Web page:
AN INTERVIEW WITH a Koru student
When I feel depressed, I am better able to cope instead of being paralyzed by doubt and fear.
Kenneth Strickland, took Koru while studying Psychology and Education at Duke University.
What attracted you to Koru?
I was attracted to the Koru class because it offered me techniques to increase my inner awareness and find a peaceful stillness in Duke’s stressful academic-oriented environment. I had a tumultuous time learning how to cope with the pressures of Duke and I had been searching for something to give me insight into my circumstances. The techniques offered by Koru offered me a new perspective that allowed me to see my circumstances from an observer’s perspective by allowing me to more objectively observe myself and my habitual patterns. As a result, I was drawn to Koru because I knew this shift in perspective would change my maladaptive habits into more adaptive behaviors.
What does mindfulness mean to you?
Mindfulness means opening one’s awareness to see the subtleness of life and living a heart-centered life instead of a mind-lead life. I would define mindfulness as the ability to liberate the mind from the fetters of the past and future while being still, silent, and satisfied in the present moment. In my present, the perfection of the infinite self can be experienced. By enabling individuals to experience the infinite, mindfulness embodies the true essence of spirituality—an intimate relationship and knowledge of the divine.
How do you find yourself using mindfulness in your daily life?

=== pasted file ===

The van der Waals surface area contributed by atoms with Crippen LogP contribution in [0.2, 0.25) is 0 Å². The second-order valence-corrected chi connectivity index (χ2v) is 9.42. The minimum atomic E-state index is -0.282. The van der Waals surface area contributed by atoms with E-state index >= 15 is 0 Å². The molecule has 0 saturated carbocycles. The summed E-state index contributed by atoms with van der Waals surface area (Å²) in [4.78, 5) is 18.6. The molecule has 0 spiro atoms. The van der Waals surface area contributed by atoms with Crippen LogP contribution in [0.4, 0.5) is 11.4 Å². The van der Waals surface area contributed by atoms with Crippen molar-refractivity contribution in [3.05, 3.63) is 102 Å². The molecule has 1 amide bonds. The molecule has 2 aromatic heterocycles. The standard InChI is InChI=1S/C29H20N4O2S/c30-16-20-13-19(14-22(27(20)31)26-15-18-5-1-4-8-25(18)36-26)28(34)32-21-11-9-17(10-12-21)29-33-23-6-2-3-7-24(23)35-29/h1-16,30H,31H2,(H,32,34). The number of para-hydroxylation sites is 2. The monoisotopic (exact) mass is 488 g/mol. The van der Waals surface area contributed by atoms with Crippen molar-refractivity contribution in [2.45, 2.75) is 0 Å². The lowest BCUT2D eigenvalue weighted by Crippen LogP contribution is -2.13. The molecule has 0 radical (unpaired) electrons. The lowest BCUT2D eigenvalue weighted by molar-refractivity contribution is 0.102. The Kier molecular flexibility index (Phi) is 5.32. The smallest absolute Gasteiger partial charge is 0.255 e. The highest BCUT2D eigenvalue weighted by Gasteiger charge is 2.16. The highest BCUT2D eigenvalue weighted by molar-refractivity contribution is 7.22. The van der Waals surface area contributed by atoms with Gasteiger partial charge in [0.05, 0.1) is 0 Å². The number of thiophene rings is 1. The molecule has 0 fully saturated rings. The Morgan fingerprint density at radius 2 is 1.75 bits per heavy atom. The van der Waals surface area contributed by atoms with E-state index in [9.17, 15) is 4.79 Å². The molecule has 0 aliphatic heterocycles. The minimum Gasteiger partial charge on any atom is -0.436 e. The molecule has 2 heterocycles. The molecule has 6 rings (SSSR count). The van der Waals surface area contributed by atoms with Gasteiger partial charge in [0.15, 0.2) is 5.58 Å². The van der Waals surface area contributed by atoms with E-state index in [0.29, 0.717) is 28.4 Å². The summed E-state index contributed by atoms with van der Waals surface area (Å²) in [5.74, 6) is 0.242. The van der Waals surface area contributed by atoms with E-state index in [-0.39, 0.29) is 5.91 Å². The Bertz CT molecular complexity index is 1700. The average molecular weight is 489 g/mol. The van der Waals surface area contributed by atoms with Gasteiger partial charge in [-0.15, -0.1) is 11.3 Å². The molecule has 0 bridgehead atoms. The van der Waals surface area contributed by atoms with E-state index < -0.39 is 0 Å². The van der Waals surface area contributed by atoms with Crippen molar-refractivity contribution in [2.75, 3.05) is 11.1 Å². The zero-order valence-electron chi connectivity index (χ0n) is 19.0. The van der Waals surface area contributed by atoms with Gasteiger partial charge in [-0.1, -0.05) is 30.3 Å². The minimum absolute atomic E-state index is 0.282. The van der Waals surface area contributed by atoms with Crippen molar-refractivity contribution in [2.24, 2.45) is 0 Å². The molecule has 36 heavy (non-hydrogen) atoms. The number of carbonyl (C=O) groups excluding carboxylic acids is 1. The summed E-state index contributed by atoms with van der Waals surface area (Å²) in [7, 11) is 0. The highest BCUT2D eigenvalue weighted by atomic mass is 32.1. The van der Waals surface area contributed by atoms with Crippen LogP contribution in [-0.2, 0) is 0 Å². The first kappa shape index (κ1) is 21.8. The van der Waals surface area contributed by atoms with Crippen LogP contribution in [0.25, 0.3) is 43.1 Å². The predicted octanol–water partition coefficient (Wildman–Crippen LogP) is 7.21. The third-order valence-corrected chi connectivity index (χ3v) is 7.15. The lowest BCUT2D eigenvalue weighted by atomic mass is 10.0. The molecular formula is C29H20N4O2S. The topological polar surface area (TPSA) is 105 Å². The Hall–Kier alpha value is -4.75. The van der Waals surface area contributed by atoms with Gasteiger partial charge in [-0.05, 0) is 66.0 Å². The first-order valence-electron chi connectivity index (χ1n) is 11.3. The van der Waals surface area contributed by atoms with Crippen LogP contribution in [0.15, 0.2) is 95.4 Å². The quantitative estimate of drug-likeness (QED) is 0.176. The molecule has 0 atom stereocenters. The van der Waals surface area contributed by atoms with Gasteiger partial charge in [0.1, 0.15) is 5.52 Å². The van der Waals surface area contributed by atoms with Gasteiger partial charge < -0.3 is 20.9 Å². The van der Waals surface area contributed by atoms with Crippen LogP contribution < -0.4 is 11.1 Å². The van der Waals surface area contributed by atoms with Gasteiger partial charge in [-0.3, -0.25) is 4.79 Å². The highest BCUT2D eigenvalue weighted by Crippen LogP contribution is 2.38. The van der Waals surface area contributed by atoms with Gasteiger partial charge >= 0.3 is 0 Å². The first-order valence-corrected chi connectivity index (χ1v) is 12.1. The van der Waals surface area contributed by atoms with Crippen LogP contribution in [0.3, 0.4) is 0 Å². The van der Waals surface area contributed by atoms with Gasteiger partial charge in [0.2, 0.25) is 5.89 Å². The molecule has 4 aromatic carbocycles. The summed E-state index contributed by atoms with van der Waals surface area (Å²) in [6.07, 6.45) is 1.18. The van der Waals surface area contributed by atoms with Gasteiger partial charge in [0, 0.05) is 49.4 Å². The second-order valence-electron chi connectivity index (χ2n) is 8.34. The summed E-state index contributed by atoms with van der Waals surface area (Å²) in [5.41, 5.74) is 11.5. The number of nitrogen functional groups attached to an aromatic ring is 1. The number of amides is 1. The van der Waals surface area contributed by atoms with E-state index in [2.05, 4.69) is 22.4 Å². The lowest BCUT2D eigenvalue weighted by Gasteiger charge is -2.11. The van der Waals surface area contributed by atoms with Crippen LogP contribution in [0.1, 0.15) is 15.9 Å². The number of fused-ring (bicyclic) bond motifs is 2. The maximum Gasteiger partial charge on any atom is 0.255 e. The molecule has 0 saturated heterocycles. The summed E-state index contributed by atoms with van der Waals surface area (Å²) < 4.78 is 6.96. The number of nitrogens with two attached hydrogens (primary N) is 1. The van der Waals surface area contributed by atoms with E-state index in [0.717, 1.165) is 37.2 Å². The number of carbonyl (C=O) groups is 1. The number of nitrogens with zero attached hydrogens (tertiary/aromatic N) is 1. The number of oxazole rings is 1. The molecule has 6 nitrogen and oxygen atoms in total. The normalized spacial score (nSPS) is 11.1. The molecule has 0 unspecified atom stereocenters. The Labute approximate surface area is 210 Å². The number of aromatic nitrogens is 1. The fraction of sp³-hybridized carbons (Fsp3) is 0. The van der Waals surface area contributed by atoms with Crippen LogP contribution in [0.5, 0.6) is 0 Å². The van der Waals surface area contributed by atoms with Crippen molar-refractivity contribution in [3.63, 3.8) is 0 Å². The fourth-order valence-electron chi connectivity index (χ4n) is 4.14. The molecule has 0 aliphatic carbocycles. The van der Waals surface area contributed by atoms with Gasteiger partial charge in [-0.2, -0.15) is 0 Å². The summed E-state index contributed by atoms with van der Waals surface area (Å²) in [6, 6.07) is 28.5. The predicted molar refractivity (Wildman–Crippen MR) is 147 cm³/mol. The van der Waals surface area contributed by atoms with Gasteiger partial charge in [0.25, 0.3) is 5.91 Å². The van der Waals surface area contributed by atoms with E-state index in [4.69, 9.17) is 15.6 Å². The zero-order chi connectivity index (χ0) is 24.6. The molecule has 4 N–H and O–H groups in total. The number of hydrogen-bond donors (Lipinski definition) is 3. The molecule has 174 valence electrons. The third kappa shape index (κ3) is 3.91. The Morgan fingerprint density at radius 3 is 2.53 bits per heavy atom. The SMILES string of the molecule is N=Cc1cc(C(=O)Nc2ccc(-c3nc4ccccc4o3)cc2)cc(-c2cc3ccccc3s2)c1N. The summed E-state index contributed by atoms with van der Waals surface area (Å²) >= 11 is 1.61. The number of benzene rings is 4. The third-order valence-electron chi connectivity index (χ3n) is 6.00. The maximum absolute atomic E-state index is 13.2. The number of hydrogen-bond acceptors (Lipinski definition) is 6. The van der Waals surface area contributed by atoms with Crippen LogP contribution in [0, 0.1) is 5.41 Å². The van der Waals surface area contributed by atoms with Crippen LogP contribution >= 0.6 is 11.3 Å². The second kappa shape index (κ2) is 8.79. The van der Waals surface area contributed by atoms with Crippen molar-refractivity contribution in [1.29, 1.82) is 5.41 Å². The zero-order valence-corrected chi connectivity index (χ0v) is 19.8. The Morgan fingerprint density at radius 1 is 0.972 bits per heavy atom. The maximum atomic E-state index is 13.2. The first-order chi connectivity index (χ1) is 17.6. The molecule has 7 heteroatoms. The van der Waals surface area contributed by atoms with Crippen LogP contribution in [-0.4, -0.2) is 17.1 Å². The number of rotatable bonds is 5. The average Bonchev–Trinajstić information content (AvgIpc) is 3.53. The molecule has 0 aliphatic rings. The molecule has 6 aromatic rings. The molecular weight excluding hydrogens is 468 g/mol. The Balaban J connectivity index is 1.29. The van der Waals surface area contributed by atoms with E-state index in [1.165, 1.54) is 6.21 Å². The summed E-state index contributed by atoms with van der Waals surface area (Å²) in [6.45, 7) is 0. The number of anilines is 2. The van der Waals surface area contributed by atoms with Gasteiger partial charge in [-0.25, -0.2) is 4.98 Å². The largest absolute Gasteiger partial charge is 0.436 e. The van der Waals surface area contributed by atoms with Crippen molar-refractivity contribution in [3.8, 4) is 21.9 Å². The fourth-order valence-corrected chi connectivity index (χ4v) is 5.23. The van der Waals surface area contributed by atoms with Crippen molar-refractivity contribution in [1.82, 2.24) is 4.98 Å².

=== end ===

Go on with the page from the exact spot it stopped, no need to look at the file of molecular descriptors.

I use mindfulness practices every day. When I feel anxious I take seven deep belly breaths. When I feel afraid I hold the fear close in open awareness. When I feel happy I quickly scan my body to understand how I embody joy. For me mindfulness is more than a concept or practice, it is a way of life. Living mindfully has allowed me to go beyond the contradictions and paradoxes into a permanent infinite peaceful love. Love envelops me as I become more mindful; however, when I do feel depressed I am better able to cope and continue living instead of being paralyzed by doubt and fear. Escaping the cycle and paralysis of doubt and fear is predicated on my daily mindfulness practice. So with that being said, I would like to thank Duke for offering the Koru Mindfulness class.
How has the practice of mindfulness influenced your life?
Mindfulness sharpens my intuition and allows me to speak lovingly and act compassionately while experiencing the ebbs and flows of life. Mindfulness unites me with the spirit of all things that are beyond definition and dualities such as love and hate. Consequently, from this place of non-duality, I am able to think critically about the state of the world and the black community. Mindfulness practices have taught me to see issues such as police brutality as the simple unawareness of American society and of our true loving nature, instead of Black America against the police state. This position of mindfulness has allowed me to approach my social activism and life in a way that helps me to be healthy, happy, and holy.